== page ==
As hard as it was sitting cramped in a van day in, day out, as tiring as it was pulling the late nights, as grotty as it made me feel eating pizza and gas station food for many meals, I’ve had the time of my life.

In the past few months I’ve traveled from the east coast to the west coast of America, and then met up with Ranges and driven most of it all over again. I’ve seen some amazing places, but more importantly, made some amazing friends.

dunk! was incredible. Truly memorable… well… the parts I was sober for. Certainly a great time.

And the guys in Ranges are the best. It is hard saying goodbye and returning to New Zealand after having lived in such close quarters with them for two weeks. It’s crazy that I can count them as some of my closest friends after only having known them for a short space of time.

I’ll wrap up my tour blog with something absurd, an in-joke within the band that sums up our journey well:

Greets and great times.

Joseph James

 

Ranges Ascensionist Tour Update 3: Syracuse, Columbus, St Louis

Ranges FOAM St Louis
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Apologies for the lack of images. I’ll update this post with photos when I get wifi access.

Tour Day 11: Monday 9 October

Spark Contemporary Art Space, Syracuse, New York

w/ Man Mountain, Against The Giants, Machine Moon, How To Disappear Completely

The drive from Vermont to Syracuse is incredible. I lived in Maine for a few months earlier in the year, and it feels good to be back in beautiful New England. Upstate New York is aglow with autumnal hues. We drove through winding country roads, past glassy ponds, and through misty groves of vibrant deciduous trees. Joey put on Young and Courageous, the Tides of Man record. It seems like the perfect soundtrack for this beautiful drive. Joey and I get watery-eyed. It’s crazy how closely attached we feel to the guys in that band, considering that we’ve only known each other for four days.

I was up into the early hours of the morning hanging out with some of the musicians from dunk! in the Junius hotel room, so wasn’t feeling too crash-hot due to limited sleep.

We arrived in Syracuse and unloaded the gear into the venue – an art gallery similar to the one we played in Minot, although this one was bare.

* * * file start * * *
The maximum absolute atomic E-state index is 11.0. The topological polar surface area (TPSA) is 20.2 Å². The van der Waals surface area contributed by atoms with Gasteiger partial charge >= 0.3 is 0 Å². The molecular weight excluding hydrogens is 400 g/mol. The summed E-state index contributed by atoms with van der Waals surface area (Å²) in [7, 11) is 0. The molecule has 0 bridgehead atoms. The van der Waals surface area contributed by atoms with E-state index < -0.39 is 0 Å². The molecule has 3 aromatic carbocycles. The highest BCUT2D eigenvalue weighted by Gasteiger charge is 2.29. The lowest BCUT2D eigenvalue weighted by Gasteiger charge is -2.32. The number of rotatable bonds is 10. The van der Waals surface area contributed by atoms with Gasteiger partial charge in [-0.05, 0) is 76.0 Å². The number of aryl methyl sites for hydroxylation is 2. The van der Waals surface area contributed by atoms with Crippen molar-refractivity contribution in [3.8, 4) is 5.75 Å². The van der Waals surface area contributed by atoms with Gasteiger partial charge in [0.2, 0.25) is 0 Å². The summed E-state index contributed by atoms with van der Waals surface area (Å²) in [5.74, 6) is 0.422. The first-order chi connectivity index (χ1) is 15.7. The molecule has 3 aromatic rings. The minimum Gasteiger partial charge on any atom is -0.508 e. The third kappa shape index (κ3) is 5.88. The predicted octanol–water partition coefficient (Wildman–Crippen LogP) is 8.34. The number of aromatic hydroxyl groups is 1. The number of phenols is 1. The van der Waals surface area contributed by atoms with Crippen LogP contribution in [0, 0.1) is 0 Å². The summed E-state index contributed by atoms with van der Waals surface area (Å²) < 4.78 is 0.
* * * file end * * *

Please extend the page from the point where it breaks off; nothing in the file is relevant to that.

I asked CJ what he was thinking, going from playing the biggest show of his career to the smallest. He sad he was happy for it because the pressure from dunk had been lifted off his shoulders.

We walked to a nearby pizza joint a few blocks away. It was chaos. We had to order from one place and pay at another. The staff didn’t even seem to know what was going on. I sat down with my laptop to sort through photos I’d taken at dunk!

After pizza we walked back to the venue, and I realised that my wallet was absent from my back pocket where it usually lives. I searched my bag thoroughly, emptied out my pockets and asked the guys if they’d seen it.

After turning my bag inside out a few times, and retracing my steps and searching the pizza joint, I came to the conclusion that my wallet was stolen. I spent the next hour sat in the van ringing banks to cancel my cards and trying to do some damage control for when whoever had my wallet was trying to get access to things with it.

I can’t comment on the bands that night. I was too absorbed in my own little world and took some time out in the van. Not a good day for me.

Tour Day 12: Tuesday 10 October

Spacebar, Columbus, Ohio

w/ Man Mountain, Deprecator

Thankfully I still had my passport on me, and was able to withdraw the rest of the balance from my American bank account. It wasn’t much, but it should last me the rest of my time here if I’m not stupid.

Local band Deprecator played a fun set of thrash metal, with some Slayer thrown in for good measure. It was a refreshing change from the music I’ve listened to over the past few weeks.

The End Of The Ocean live in Ohio, so we met up with some of the band at the show. The bar had ginger beer – my personal favourite – so I bought a round.Then Tara from TEOTO bought a few shots, then I had a few more beers on the band tab. Before I knew it I was buzzing.

Ranges did their usual thang. You’d think that after seeing them play the same stuff for 11 nights I’d be sick of it, but I still love watching them play. I’ve seen them enough now that I’m confident I could step in for Mark on drums if he should go Spinal Tap on us and spontaneously combust or fall off a stage.

Man Mountain were great. I posted a status on twitter: “Man Mountain: 100% bearded, 100% awesome”. I still stand by that drunken statement. It was lots of fun dancing along to their music. They have a foot pedal that sets off flood lights during their heavier passages of music. It’s simple, but adds so much to the experience.

After the show we headed down the street for a few more drinks at the bar Tara works at, and some pizza from a connected pizzeria. I covered my slice in unicorn sauce. I couldn’t tell you what it is, but it tasted amazing.

A homeless guy asked Mike from Man Mountain if he was from ZZ Top, clearly because of his impressive beard. Mike played along completely straight-faced. I just lost it.

Fun times!

Tour Day 13: Wednesday 11 October

Foam, St Louis, Missouri

w/ Man Mountain, Staghorn, CaveofswordS

One thing I adore about this scene is the DIY mentality. Ranges print their own merch and record their own music. Mark built his own snare drum. Jared made coffee cups to go with the deluxe edition of their album.